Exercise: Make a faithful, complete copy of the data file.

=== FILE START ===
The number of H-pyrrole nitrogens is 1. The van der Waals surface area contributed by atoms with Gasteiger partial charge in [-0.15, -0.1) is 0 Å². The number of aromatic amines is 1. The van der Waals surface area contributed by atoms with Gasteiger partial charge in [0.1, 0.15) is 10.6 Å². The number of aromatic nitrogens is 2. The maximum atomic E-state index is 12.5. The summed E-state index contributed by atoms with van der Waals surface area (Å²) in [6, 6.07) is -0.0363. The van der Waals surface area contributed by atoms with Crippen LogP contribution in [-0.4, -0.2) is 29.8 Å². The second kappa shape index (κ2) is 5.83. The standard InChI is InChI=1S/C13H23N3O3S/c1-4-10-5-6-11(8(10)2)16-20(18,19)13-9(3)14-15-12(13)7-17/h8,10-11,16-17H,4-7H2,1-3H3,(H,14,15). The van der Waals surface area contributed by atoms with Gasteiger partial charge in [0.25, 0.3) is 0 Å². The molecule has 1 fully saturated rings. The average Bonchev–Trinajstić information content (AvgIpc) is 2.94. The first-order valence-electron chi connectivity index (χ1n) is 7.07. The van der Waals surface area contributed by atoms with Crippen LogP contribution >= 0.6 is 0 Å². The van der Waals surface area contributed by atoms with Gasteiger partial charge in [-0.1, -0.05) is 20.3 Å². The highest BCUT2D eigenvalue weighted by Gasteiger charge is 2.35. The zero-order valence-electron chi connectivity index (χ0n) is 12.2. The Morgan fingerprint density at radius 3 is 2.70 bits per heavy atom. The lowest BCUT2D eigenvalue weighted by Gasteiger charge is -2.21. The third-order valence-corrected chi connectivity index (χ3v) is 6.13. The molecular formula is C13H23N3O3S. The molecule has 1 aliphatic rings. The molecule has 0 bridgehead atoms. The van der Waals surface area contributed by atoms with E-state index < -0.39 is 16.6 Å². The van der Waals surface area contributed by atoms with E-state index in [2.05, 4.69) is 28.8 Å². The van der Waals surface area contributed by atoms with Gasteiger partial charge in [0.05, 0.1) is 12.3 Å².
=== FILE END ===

The number of H-pyrrole nitrogens is 1. The van der Waals surface area contributed by atoms with Gasteiger partial charge in [-0.15, -0.1) is 0 Å². The number of aromatic amines is 1. The van der Waals surface area contributed by atoms with Gasteiger partial charge in [0.1, 0.15) is 10.6 Å². The number of aromatic nitrogens is 2. The maximum atomic E-state index is 12.5. The summed E-state index contributed by atoms with van der Waals surface area (Å²) in [6, 6.07) is -0.0363. The van der Waals surface area contributed by atoms with Crippen LogP contribution in [-0.4, -0.2) is 29.8 Å². The second kappa shape index (κ2) is 5.83. The standard InChI is InChI=1S/C13H23N3O3S/c1-4-10-5-6-11(8(10)2)16-20(18,19)13-9(3)14-15-12(13)7-17/h8,10-11,16-17H,4-7H2,1-3H3,(H,14,15). The van der Waals surface area contributed by atoms with Gasteiger partial charge in [0.25, 0.3) is 0 Å². The molecule has 1 fully saturated rings. The average Bonchev–Trinajstić information content (AvgIpc) is 2.94. The first-order valence-electron chi connectivity index (χ1n) is 7.07. The van der Waals surface area contributed by atoms with Crippen LogP contribution >= 0.6 is 0 Å². The van der Waals surface area contributed by atoms with Gasteiger partial charge in [-0.1, -0.05) is 20.3 Å². The highest BCUT2D eigenvalue weighted by Gasteiger charge is 2.35. The zero-order valence-electron chi connectivity index (χ0n) is 12.2. The Morgan fingerprint density at radius 3 is 2.70 bits per heavy atom. The lowest BCUT2D eigenvalue weighted by Gasteiger charge is -2.21. The third-order valence-corrected chi connectivity index (χ3v) is 6.13. The molecular formula is C13H23N3O3S. The molecule has 1 aliphatic rings. The molecule has 0 bridgehead atoms. The van der Waals surface area contributed by atoms with E-state index < -0.39 is 16.6 Å². The van der Waals surface area contributed by atoms with E-state index in [2.05, 4.69) is 28.8 Å². The van der Waals surface area contributed by atoms with Gasteiger partial charge in [0.05, 0.1) is 12.3 Å².